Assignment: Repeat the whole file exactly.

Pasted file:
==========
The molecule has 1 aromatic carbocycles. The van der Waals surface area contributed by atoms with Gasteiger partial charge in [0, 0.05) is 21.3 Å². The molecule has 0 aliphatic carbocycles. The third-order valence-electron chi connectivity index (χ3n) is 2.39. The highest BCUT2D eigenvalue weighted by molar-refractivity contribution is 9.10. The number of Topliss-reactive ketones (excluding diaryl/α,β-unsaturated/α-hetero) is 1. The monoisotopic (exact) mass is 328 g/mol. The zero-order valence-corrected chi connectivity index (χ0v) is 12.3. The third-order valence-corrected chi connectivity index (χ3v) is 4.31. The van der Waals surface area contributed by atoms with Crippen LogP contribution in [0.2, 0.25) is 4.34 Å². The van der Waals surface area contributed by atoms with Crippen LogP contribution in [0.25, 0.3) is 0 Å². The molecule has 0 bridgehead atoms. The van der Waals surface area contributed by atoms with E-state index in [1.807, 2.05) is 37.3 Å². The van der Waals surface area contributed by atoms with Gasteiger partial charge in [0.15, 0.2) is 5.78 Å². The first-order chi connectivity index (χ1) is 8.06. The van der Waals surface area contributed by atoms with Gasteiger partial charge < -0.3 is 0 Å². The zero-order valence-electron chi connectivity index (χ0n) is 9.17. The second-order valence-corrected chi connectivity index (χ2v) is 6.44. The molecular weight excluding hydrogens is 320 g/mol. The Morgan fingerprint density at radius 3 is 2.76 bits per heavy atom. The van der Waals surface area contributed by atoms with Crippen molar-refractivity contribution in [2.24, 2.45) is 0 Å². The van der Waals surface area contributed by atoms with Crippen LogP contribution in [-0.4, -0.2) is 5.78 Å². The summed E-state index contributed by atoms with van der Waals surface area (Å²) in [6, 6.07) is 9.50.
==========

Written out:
The molecule has 1 aromatic carbocycles. The van der Waals surface area contributed by atoms with Gasteiger partial charge in [0, 0.05) is 21.3 Å². The molecule has 0 aliphatic carbocycles. The third-order valence-electron chi connectivity index (χ3n) is 2.39. The highest BCUT2D eigenvalue weighted by molar-refractivity contribution is 9.10. The number of Topliss-reactive ketones (excluding diaryl/α,β-unsaturated/α-hetero) is 1. The monoisotopic (exact) mass is 328 g/mol. The zero-order valence-corrected chi connectivity index (χ0v) is 12.3. The third-order valence-corrected chi connectivity index (χ3v) is 4.31. The van der Waals surface area contributed by atoms with Crippen LogP contribution in [0.2, 0.25) is 4.34 Å². The van der Waals surface area contributed by atoms with Crippen LogP contribution in [0.25, 0.3) is 0 Å². The molecule has 0 bridgehead atoms. The van der Waals surface area contributed by atoms with E-state index in [1.807, 2.05) is 37.3 Å². The van der Waals surface area contributed by atoms with Gasteiger partial charge in [0.15, 0.2) is 5.78 Å². The first-order chi connectivity index (χ1) is 8.06. The van der Waals surface area contributed by atoms with Gasteiger partial charge < -0.3 is 0 Å². The zero-order valence-electron chi connectivity index (χ0n) is 9.17. The second-order valence-corrected chi connectivity index (χ2v) is 6.44. The molecular weight excluding hydrogens is 320 g/mol. The Morgan fingerprint density at radius 3 is 2.76 bits per heavy atom. The van der Waals surface area contributed by atoms with Crippen molar-refractivity contribution in [2.24, 2.45) is 0 Å². The van der Waals surface area contributed by atoms with Crippen LogP contribution in [-0.4, -0.2) is 5.78 Å². The summed E-state index contributed by atoms with van der Waals surface area (Å²) in [6, 6.07) is 9.50.